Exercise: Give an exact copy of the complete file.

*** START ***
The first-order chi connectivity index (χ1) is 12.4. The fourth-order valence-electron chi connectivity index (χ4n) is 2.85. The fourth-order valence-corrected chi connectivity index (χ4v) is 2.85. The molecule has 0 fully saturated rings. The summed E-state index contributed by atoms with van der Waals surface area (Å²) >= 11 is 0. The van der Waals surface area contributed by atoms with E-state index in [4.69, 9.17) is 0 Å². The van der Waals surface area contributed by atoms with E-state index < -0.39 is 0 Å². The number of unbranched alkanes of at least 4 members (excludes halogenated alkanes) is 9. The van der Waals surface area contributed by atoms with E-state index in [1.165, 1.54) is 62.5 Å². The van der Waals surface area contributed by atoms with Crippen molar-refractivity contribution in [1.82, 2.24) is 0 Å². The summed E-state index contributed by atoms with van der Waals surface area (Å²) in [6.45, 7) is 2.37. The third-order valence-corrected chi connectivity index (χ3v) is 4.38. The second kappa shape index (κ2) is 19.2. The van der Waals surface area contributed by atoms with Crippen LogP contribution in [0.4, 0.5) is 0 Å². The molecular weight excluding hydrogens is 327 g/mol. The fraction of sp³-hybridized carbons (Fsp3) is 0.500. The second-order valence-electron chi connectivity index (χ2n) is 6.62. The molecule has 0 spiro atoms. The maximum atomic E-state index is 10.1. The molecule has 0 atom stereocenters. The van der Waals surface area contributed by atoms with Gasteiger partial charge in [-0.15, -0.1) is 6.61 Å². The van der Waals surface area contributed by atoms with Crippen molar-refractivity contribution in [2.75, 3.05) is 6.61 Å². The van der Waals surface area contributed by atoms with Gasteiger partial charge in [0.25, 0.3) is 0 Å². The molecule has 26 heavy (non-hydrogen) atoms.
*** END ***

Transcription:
The first-order chi connectivity index (χ1) is 12.4. The fourth-order valence-electron chi connectivity index (χ4n) is 2.85. The fourth-order valence-corrected chi connectivity index (χ4v) is 2.85. The molecule has 0 fully saturated rings. The summed E-state index contributed by atoms with van der Waals surface area (Å²) >= 11 is 0. The van der Waals surface area contributed by atoms with E-state index in [4.69, 9.17) is 0 Å². The van der Waals surface area contributed by atoms with E-state index < -0.39 is 0 Å². The number of unbranched alkanes of at least 4 members (excludes halogenated alkanes) is 9. The van der Waals surface area contributed by atoms with E-state index in [1.165, 1.54) is 62.5 Å². The van der Waals surface area contributed by atoms with Crippen molar-refractivity contribution in [1.82, 2.24) is 0 Å². The summed E-state index contributed by atoms with van der Waals surface area (Å²) in [6.45, 7) is 2.37. The third-order valence-corrected chi connectivity index (χ3v) is 4.38. The second kappa shape index (κ2) is 19.2. The van der Waals surface area contributed by atoms with Crippen LogP contribution in [0.4, 0.5) is 0 Å². The molecular weight excluding hydrogens is 327 g/mol. The fraction of sp³-hybridized carbons (Fsp3) is 0.500. The second-order valence-electron chi connectivity index (χ2n) is 6.62. The molecule has 0 spiro atoms. The maximum atomic E-state index is 10.1. The molecule has 0 atom stereocenters. The van der Waals surface area contributed by atoms with Gasteiger partial charge in [-0.15, -0.1) is 6.61 Å². The van der Waals surface area contributed by atoms with Crippen molar-refractivity contribution in [2.75, 3.05) is 6.61 Å². The van der Waals surface area contributed by atoms with Gasteiger partial charge in [0.25, 0.3) is 0 Å². The molecule has 26 heavy (non-hydrogen) atoms.